Donkey Kong Junior
Following hot on the heels of Nintendo’s runaway smash hit Donkey Kong, Donkey Kong Junior. turns the tables on Mario casting him as the villain and Donkey Kong as the ‘damsel in distress’. Now it is up to Donkey Kong’s son (appropriately names Donkey Kong Jr.) to rescue his dad and save him from a life on enslavement in Mario’s circus. It’s interesting to note that Donkey Kong Jr. is the only game in which Mario is cast as a villain rather than a hero.
Although some of the mechanics have changed, the main gameplay of DK Jr. stays close to its predecessor: jump/avoid obstacles and make it to the top of the screen. However instead of climbing ladders and jumping barrels, Junior must climb vines and jump little crocodile looking enemies called Snapjaws. There are two different kind of Snapjaws: Red Snapjaws move up and down the vines and over the platforms and are much more intelligent than the barrels found in Donkey Kong (they are more like the Fire Foxes from the first game), while Blue Snapjaws will pick a vine and move straight down until they plunge off the screen. Each screen starts with a set number of Red Snapjaws, while Mario throws out an infinite number of Blue Snapjaws. Thankfully Snapjaws in the game can be killed by dropping any of the fruit scattered around the screen on them. Later levels include new enemies such as birds and even electrical sparks, but they can all be killed by the almighty fruit.
Just like Donkey Kong, Donkey Kong Jr. is divided up into four different screens which will repeat until the game ends (following the familiar 1, 4, 1, 2, 4, 1, 3 cycle).
Screen 1: Vines
Once Junior makes it to the top, Mario will cart off Donkey Kong and you’ll be left looking like an idiot (quite literally). Let’s quickly move onto…
Screen 2: Spring Board
Once at the top of the screen you must make your way along a series of short vines while dodging the original ‘angry birds’ which are actually called Nitpickers. The problem with this section is that Junior has very little room to maneuver and the birds move very fast and appear to randomly pick which level they fly at (there may be a pattern, but it’s not obvious). So once Junior makes it to the gap where they fly down from, it’s more a matter of luck rather than skill. Assuming you’re able to pass the gap you’re pretty much home free, simply jump up to the top and grab that key. Onward to…
Screen 3: Hideout
On this screen Junior must run across each level jumping over Sparks and ascending the vines(?) on the side of the screen. The only tricky part of this level is on the last level where Junior must run under four circuit pathways as the Blue Sparks will randomly travel down one of these pathways (it’s a crapshoot as to which one they choose). It’s easy for Junior to get nailed by the Blue Spark here, so wait for the Spark to go and then run as fast as you can to the other side. Once you reach the key at the top you’ll be whisked away to the final screen. Incidentally, the reason this screen is referred to as The Hideout is that in the arcade version there’s a short cutscene (sadly cut from this version) showing Mario fleeing with Donkey Kong to his hideout in a helicopter which Junior following on an umbrella (seriously!).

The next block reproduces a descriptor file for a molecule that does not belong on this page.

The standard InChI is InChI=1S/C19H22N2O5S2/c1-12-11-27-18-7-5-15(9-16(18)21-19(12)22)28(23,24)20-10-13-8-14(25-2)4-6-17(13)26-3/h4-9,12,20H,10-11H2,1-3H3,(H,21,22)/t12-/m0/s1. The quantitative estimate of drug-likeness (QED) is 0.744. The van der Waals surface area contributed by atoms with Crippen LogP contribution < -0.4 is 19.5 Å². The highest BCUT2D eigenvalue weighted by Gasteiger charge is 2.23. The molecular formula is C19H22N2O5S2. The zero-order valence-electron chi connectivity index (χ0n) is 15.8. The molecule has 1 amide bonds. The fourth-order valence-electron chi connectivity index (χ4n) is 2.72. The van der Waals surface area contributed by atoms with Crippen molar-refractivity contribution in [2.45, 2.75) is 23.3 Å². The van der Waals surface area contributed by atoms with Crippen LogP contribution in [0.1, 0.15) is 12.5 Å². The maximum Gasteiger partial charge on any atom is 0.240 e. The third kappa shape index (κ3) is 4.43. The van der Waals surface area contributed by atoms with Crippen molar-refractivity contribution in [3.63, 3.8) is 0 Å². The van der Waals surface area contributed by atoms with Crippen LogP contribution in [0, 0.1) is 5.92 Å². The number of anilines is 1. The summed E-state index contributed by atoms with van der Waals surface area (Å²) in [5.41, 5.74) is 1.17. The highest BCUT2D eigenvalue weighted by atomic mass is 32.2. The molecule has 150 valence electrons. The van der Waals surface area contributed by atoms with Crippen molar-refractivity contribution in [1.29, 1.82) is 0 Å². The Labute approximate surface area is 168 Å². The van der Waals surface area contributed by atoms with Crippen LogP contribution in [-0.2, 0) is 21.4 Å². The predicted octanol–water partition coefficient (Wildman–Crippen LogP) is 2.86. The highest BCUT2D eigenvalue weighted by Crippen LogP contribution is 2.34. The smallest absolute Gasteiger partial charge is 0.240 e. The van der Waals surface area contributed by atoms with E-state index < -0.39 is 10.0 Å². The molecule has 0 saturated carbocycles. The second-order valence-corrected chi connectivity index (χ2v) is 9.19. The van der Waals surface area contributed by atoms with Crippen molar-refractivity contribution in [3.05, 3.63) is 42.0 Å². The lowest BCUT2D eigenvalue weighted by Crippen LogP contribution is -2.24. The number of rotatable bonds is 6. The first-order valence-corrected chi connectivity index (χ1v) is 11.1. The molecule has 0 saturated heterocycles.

Screen 4: Chains
If you find yourself dying too much, you can turn on the cheat mode that was left in the game. To activate the cheat mode, hold down the shift key and type BOOGA. There will be no sound or other indication that the mode is activated. Now you can type K if you want to be invincible (except by falling into water) or S to skip to the next level. There are two addition keys, but they’re very useful: I will disable the invincibility and O will disable the entire cheat mode. Many developers put cheat modes into their games to help with development and testing, but it’s rare that they got left in the final project as Atari was pretty good at finding and disabling such things.
There's an interesting backstory to the development of
this port. Originally an unnamed programmer was hired to
do the game and for some reason decided to program it entirely
in FORTH. FORTH is an easy to use stack based programming
language, but is generally considered to be too slow for use in
games. As development dragged on the programmer got
further and further behind and the game was a mess, although
internal Atari documents show that he implied that development
could proceed faster if he was paid more. Unsurprisingly the
programmer was fired and Jeff and Kevin came in to redo the game
in standard assembly.
The Atari 8-bit port of Donkey Kong Junior is actually pretty good. It’s not as polished as the fantastic Donkey Kong port the 8-bits got, but this is understandable due to the time constraints involved (see the story above). The only real nitpicks (not those birds!) are that the jumping can be kind of iffy near the edges of the platforms (leading to many unfair deaths) and that the color scheme is a bit ‘off’. Instead of being brown, DK and Junior are a strange pinkish color, and Mario is sporting some ugly yellow pants with a matching hat (even though the box cover shows him in his standard red outfit). The levels themselves are also a nasty yellow, which makes the whole thing look uglier than it needs to. It’s not known why these colors were picked, but it may have been a limitation of the graphics mode used. The animation also tends to be a bit choppy in spots, but this doesn’t affect the gameplay as much as you’d think (although one wonders how much easier the game would be if everything was smoother). Overall Donkey Kong Junior is a good port of a great arcade game and is not to be missed.